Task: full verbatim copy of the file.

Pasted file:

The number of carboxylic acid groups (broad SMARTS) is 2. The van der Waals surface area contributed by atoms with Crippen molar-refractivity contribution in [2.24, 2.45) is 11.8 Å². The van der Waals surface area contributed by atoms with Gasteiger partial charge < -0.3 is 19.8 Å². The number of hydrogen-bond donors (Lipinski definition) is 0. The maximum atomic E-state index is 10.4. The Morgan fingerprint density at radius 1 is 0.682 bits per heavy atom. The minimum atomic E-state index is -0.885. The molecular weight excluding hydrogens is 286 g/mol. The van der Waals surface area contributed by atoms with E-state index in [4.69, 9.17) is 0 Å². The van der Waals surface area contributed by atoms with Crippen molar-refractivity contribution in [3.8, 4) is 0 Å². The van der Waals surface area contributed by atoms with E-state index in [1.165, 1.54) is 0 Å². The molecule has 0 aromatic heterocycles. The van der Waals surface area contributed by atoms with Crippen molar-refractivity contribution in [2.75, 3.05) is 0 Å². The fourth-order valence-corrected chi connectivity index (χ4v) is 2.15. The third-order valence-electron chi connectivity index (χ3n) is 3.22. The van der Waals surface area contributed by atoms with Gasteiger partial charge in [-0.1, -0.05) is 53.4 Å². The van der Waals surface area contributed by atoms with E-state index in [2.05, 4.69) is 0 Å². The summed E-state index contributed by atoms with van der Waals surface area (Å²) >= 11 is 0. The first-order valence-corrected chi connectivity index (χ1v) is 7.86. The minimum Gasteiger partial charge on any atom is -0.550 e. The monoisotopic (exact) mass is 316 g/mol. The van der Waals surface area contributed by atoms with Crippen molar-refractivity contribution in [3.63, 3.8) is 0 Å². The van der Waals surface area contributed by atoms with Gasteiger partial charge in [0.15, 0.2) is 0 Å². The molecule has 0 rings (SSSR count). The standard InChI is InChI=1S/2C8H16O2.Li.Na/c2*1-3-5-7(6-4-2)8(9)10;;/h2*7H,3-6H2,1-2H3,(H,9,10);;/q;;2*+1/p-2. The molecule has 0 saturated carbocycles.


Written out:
The number of carboxylic acid groups (broad SMARTS) is 2. The van der Waals surface area contributed by atoms with Crippen molar-refractivity contribution in [2.24, 2.45) is 11.8 Å². The van der Waals surface area contributed by atoms with Gasteiger partial charge < -0.3 is 19.8 Å². The number of hydrogen-bond donors (Lipinski definition) is 0. The maximum atomic E-state index is 10.4. The Morgan fingerprint density at radius 1 is 0.682 bits per heavy atom. The minimum atomic E-state index is -0.885. The molecular weight excluding hydrogens is 286 g/mol. The van der Waals surface area contributed by atoms with E-state index in [4.69, 9.17) is 0 Å². The van der Waals surface area contributed by atoms with Crippen molar-refractivity contribution in [3.8, 4) is 0 Å². The van der Waals surface area contributed by atoms with E-state index in [1.165, 1.54) is 0 Å². The molecule has 0 aromatic heterocycles. The van der Waals surface area contributed by atoms with Crippen molar-refractivity contribution in [2.75, 3.05) is 0 Å². The fourth-order valence-corrected chi connectivity index (χ4v) is 2.15. The third-order valence-electron chi connectivity index (χ3n) is 3.22. The van der Waals surface area contributed by atoms with Gasteiger partial charge in [-0.1, -0.05) is 53.4 Å². The van der Waals surface area contributed by atoms with E-state index in [2.05, 4.69) is 0 Å². The summed E-state index contributed by atoms with van der Waals surface area (Å²) >= 11 is 0. The first-order valence-corrected chi connectivity index (χ1v) is 7.86. The minimum Gasteiger partial charge on any atom is -0.550 e. The monoisotopic (exact) mass is 316 g/mol. The van der Waals surface area contributed by atoms with Crippen molar-refractivity contribution in [3.63, 3.8) is 0 Å². The van der Waals surface area contributed by atoms with Gasteiger partial charge in [0.15, 0.2) is 0 Å². The molecule has 0 rings (SSSR count). The standard InChI is InChI=1S/2C8H16O2.Li.Na/c2*1-3-5-7(6-4-2)8(9)10;;/h2*7H,3-6H2,1-2H3,(H,9,10);;/q;;2*+1/p-2. The molecule has 0 saturated carbocycles.